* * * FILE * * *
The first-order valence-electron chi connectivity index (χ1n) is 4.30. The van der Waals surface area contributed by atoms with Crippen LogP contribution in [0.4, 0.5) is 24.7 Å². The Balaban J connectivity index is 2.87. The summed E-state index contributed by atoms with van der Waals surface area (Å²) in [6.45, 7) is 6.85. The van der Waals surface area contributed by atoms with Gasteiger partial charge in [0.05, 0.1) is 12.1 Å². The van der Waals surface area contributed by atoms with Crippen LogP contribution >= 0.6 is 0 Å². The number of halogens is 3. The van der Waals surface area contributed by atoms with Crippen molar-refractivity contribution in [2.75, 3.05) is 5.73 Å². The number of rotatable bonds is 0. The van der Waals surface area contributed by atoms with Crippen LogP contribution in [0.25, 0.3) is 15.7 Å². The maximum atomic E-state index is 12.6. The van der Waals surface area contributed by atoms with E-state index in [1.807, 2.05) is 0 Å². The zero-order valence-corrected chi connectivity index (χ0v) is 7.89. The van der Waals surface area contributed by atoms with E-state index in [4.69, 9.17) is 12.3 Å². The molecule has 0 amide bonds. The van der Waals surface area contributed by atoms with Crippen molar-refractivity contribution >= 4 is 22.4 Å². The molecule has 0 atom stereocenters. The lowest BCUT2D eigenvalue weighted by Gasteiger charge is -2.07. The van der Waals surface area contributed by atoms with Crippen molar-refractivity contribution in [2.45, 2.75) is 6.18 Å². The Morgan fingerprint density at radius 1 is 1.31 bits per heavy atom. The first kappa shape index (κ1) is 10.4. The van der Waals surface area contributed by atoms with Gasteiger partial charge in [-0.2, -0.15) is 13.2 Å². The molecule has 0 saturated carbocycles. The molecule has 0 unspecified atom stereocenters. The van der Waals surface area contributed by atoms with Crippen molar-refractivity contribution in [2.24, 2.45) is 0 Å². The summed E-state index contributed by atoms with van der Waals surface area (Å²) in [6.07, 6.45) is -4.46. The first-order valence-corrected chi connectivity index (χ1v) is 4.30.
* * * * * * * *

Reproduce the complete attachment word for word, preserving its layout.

The first-order valence-electron chi connectivity index (χ1n) is 4.30. The van der Waals surface area contributed by atoms with Crippen LogP contribution in [0.4, 0.5) is 24.7 Å². The Balaban J connectivity index is 2.87. The summed E-state index contributed by atoms with van der Waals surface area (Å²) in [6.45, 7) is 6.85. The van der Waals surface area contributed by atoms with Gasteiger partial charge in [0.05, 0.1) is 12.1 Å². The van der Waals surface area contributed by atoms with Crippen LogP contribution >= 0.6 is 0 Å². The number of halogens is 3. The van der Waals surface area contributed by atoms with Crippen molar-refractivity contribution in [2.75, 3.05) is 5.73 Å². The number of rotatable bonds is 0. The van der Waals surface area contributed by atoms with Crippen LogP contribution in [0.25, 0.3) is 15.7 Å². The maximum atomic E-state index is 12.6. The van der Waals surface area contributed by atoms with E-state index in [1.807, 2.05) is 0 Å². The zero-order valence-corrected chi connectivity index (χ0v) is 7.89. The van der Waals surface area contributed by atoms with E-state index in [4.69, 9.17) is 12.3 Å². The molecule has 0 amide bonds. The van der Waals surface area contributed by atoms with Crippen molar-refractivity contribution >= 4 is 22.4 Å². The molecule has 0 atom stereocenters. The lowest BCUT2D eigenvalue weighted by Gasteiger charge is -2.07. The van der Waals surface area contributed by atoms with Crippen molar-refractivity contribution in [2.45, 2.75) is 6.18 Å². The Morgan fingerprint density at radius 1 is 1.31 bits per heavy atom. The first kappa shape index (κ1) is 10.4. The van der Waals surface area contributed by atoms with Gasteiger partial charge in [-0.2, -0.15) is 13.2 Å². The molecule has 0 saturated carbocycles. The molecule has 0 unspecified atom stereocenters. The van der Waals surface area contributed by atoms with Crippen molar-refractivity contribution in [2.24, 2.45) is 0 Å². The summed E-state index contributed by atoms with van der Waals surface area (Å²) in [6.07, 6.45) is -4.46. The first-order valence-corrected chi connectivity index (χ1v) is 4.30.